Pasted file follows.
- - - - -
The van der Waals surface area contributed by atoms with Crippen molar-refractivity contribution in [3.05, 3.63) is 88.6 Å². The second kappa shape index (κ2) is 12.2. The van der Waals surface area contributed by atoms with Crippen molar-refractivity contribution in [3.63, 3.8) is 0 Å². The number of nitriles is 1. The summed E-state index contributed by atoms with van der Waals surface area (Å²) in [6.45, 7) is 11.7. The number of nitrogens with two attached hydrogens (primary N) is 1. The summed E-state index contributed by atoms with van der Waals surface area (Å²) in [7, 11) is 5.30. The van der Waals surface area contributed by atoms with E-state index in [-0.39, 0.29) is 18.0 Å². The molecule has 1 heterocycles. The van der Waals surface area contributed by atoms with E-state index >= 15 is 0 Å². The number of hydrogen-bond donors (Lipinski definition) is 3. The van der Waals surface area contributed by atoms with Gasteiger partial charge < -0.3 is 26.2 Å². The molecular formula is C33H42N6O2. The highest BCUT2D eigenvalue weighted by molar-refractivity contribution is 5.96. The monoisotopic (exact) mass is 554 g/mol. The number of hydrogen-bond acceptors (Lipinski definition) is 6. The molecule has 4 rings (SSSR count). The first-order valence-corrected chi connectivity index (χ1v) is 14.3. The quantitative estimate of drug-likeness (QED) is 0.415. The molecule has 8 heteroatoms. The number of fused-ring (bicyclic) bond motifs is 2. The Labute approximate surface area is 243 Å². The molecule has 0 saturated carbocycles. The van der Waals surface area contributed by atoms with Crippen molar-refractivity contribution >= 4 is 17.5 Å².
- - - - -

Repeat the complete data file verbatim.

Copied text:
The van der Waals surface area contributed by atoms with Crippen molar-refractivity contribution in [3.05, 3.63) is 88.6 Å². The second kappa shape index (κ2) is 12.2. The van der Waals surface area contributed by atoms with Crippen molar-refractivity contribution in [3.63, 3.8) is 0 Å². The number of nitriles is 1. The summed E-state index contributed by atoms with van der Waals surface area (Å²) in [6.45, 7) is 11.7. The number of nitrogens with two attached hydrogens (primary N) is 1. The summed E-state index contributed by atoms with van der Waals surface area (Å²) in [7, 11) is 5.30. The van der Waals surface area contributed by atoms with E-state index in [-0.39, 0.29) is 18.0 Å². The molecule has 1 heterocycles. The van der Waals surface area contributed by atoms with E-state index >= 15 is 0 Å². The number of hydrogen-bond donors (Lipinski definition) is 3. The van der Waals surface area contributed by atoms with Gasteiger partial charge < -0.3 is 26.2 Å². The molecular formula is C33H42N6O2. The highest BCUT2D eigenvalue weighted by molar-refractivity contribution is 5.96. The monoisotopic (exact) mass is 554 g/mol. The number of hydrogen-bond acceptors (Lipinski definition) is 6. The molecule has 4 rings (SSSR count). The first-order valence-corrected chi connectivity index (χ1v) is 14.3. The quantitative estimate of drug-likeness (QED) is 0.415. The molecule has 8 heteroatoms. The number of fused-ring (bicyclic) bond motifs is 2. The Labute approximate surface area is 243 Å². The molecule has 0 saturated carbocycles. The van der Waals surface area contributed by atoms with Crippen molar-refractivity contribution >= 4 is 17.5 Å².